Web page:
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About Omaha daily bee. (Omaha [Neb.]) 187?-1922 | View Entire Issue (Dec. 5, 1909)
THE OMAHA SUNDAY BEE: DECEMBER 5, 1909.
Men Who Have Brought the Great Corn Show to Its Splendid Success
v. v V.
a. W. WATTLES.
hi power he has thrown Into this corn
ihow. He not only ha looked after execu
tive matter, but the minutest details as
well. evn down to the hutn!)le service of
going out and retting; the money. During
Intervening months he traveled extensively
over the country, securing concessions for
the expoHltlon and spreading Its good will
Rial iAerelt Buckingham.
Everett Buckingham is a big man In
more ways than one. He will tip the scales
ut over 200, but his poers of mind and
heart are even bipger than that proportion-
ately. Mr. Bucklnitham Is general manager
of the t'nlon Stock Yards company ofj
south umaiia, but ror ninny years ne was
one of the executive offlclnLs of the Union
Pacific and later of the Oregon Short Line.
What of tills? Nothing, save that It has
been one of the best resources at the com
mand of the National Corn exposition. A
man wfth such experience knows best how
to negotiate business relation with rail
roads. All the acumen of his splendid rail
road mind Mr. Buckingham has freely
placed at the disposal of this exposition.
He has gone hack and forth personally to
and from Chicago and other cities when
necessary to make direct solititatlons for
railroad patronage and concessions. He
has been Indispnnslhle. ,
Jnmea .1. Hill.
Jjincs J. lliil Is preeminently the friend
and counsellor of the farmer. He believes
that -before the country can enjoy sub
stantial and permanent prosperity Its farms
and farmers must be prosperous. And he
believes that more of the best young men
of the day should go back to the soil. Mr.
Hill, by building und developing his great
railroads, has opened up to high grade set
tlement and cultivation 314,000,000 acres of
as good land as there Is on the northern
hemisphere. This land holds within It mln
ersl and vegetable wealth of inestimable
moasure. It took years of patient struggle
on Mr. Hill's part to place this empire at
the disposal g the common people. He
ITHOUT the right aort of men
T1FI this national exposition could
yy I never have become the success
ii is. uui 11 uhi naa ins rigm
sort of men from the first.
Men of peculiar ability and
forceful characters were selected and they
have worked out wonder for the Institu
tion. Some of these men have national and
International name and some are pillar
of the country8 prosperity. The personnel
Of the promoter of the National Corn
exposition has been one of It soundest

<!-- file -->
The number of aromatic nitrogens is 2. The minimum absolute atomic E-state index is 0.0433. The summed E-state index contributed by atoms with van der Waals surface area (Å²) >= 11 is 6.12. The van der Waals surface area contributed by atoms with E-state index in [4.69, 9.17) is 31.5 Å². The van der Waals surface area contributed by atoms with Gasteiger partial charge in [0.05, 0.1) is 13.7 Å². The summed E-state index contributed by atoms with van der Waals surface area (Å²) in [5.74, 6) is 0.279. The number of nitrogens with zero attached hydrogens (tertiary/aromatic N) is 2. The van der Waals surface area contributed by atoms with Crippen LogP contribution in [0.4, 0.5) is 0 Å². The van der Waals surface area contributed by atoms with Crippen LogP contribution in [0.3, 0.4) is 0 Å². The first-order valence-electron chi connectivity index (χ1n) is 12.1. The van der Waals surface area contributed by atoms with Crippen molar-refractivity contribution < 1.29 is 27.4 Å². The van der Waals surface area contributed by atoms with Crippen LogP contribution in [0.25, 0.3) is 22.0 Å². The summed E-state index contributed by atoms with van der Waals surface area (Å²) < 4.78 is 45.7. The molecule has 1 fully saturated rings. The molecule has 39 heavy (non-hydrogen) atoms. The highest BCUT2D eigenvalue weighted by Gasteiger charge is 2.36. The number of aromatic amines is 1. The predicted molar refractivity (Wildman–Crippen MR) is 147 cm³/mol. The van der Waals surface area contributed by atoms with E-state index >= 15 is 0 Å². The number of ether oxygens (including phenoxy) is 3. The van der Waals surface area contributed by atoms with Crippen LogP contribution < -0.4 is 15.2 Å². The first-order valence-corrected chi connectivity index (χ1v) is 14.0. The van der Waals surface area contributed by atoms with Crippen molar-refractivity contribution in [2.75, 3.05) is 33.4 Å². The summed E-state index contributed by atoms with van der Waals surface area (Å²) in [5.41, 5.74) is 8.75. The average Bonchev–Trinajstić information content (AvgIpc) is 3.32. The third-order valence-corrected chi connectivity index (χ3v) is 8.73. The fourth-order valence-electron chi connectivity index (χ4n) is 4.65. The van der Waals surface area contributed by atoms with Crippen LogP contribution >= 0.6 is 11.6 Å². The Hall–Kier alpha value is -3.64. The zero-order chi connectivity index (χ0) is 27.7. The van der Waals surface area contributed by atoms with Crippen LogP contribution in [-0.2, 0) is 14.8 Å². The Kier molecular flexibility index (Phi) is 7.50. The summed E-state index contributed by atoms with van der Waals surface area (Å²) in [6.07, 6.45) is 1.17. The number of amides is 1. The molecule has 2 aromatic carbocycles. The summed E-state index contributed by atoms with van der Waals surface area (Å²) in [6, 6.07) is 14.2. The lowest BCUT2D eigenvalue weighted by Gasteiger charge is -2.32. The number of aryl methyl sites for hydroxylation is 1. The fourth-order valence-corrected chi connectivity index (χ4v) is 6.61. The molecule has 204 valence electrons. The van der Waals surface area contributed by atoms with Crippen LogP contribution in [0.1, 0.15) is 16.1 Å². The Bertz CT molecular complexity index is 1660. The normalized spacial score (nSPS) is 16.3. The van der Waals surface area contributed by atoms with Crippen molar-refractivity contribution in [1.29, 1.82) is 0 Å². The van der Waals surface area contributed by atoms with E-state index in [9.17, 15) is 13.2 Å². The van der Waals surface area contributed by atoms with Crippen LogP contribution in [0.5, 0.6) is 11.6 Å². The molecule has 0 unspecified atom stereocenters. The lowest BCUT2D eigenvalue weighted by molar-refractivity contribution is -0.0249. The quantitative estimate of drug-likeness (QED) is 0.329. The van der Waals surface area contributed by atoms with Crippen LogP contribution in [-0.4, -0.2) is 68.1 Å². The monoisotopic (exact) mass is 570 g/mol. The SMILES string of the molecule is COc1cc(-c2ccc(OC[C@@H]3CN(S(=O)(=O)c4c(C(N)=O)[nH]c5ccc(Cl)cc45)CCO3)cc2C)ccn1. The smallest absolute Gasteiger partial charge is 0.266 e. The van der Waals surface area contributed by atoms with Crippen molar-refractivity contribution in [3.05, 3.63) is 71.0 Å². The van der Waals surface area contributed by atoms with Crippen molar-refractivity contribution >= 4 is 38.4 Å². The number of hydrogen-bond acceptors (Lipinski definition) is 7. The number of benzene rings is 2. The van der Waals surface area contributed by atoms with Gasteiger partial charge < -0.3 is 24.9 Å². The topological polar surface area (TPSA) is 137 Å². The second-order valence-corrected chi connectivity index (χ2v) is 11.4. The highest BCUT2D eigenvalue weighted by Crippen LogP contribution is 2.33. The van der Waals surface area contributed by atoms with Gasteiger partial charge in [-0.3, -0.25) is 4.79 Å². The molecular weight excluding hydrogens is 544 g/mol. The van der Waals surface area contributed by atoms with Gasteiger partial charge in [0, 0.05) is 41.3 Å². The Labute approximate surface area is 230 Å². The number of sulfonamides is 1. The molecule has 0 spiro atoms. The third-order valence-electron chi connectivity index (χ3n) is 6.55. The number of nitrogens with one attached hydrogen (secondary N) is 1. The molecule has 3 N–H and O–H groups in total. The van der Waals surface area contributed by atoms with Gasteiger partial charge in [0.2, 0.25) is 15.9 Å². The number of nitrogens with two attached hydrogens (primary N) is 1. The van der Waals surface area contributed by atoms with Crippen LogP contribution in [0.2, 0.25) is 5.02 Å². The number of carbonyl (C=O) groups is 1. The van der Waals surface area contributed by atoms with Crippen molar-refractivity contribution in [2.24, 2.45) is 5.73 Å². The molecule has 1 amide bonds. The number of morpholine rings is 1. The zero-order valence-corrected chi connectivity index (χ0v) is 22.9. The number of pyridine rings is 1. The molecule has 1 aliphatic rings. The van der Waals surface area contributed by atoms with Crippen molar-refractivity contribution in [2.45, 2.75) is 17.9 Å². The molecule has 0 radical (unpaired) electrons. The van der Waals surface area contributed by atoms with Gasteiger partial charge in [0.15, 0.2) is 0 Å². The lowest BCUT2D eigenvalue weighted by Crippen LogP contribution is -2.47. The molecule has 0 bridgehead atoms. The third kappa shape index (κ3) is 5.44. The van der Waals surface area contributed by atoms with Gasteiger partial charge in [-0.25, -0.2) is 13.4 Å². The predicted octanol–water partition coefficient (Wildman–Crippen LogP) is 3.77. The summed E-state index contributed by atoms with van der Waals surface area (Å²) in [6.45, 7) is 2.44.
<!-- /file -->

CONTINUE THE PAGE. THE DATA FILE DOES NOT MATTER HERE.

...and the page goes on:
and most valuable assets. The country
ha had Its attention arrested, first, be
cause men of such serious minds have
riven their best efforts to the Institu
tion. President Wattles.
The president of the National Coin ex
position, Gurdon W. Wattles, is also presi
dent of the Omaha and Council Bluffs
Street Railway company and he has a
habit of being; president, possessing ex
ecutive abilities to such a marked degree.
Mr. Wattle has had little to do, but his
influence, which is large, has been with
the enterprise and his mean have not
been tintingly given. He Is one of the
men of large financial Interests back of
the exposition and he ha been needed more
than once. Moreover, when he ho been
needed he ha come to 'he front with the
counsel or coin that wa called for.
Vice President Belden.
C. C. Belden has from the first been one
of tha liveliest hustler who ha had any
thing to do with the National Corn ex
position. He and Tom Bturgess fairly
haunted the business men of this city
last year when the enterprise was new to
Omaha in their vlgllent pursuit of the
elusive dollar. Did they get It? Well, take
a, glimpse of Mr. Beldon's make-up and
decide. A member of the Thompaon-Belden
company, one of the largest retail firms of
the city, Mr. Belden' personal position
wa such as to give tremendous weight and
prestige to the exposition, and it was for
thl purpose that he was selected as one
of the directors and prime movers of the
exposition and made vice president. No
man has done more persistent pounding for
the success of the institution.
Charles C. Itosewater.
Charles C. Rosewater, general manager
of 1)he Bee Publishing company, was one
of the prime mover In the National Corn
exposition. After the first show of the
National Corn association had been held
In Chicago the officer were dissatisfied
and decided that It would be better to
hold the exposition In a city mure centrally
located In the corn belt. After studying the
xnap and conditions they decided Omaha
wa the best. They came to Omaha and
first called upon Mr. Rosewater, who called
lata consultation T. F. Sturgess, editor of
tha Twentieth Century Farmer, published
hr Tha Bee Publishing company.
These gentlemen then decided to put the
proposition before the buklnesa men of
Omaha, and several of the leading mer
chant and Jobber were Invited to a lunch
eta, where the proposition was put bi
tuit them. They explained the scope of
the show with the result that $10,000 was
subscribed for putting on the exposition.
That these citizens themselves did not
comprehend the great scope of the ex
position 1 Men by . this small guarantee.
But It wa a beginning.
JjCr. KoMwater ha devoted a large part
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KENTON L. BUTTERFIELD.
T. F. STURGESS.
of his time to the work of promoting the
exposition and has made extensive trips
all over the country. Ho has given adver
tising space In The Bco and. the Twentieth
Century Farmer without stint, realizing
that the exposition meant a great deal
mora than simply bringing a few thousand
people to Omaha, but rather looked at the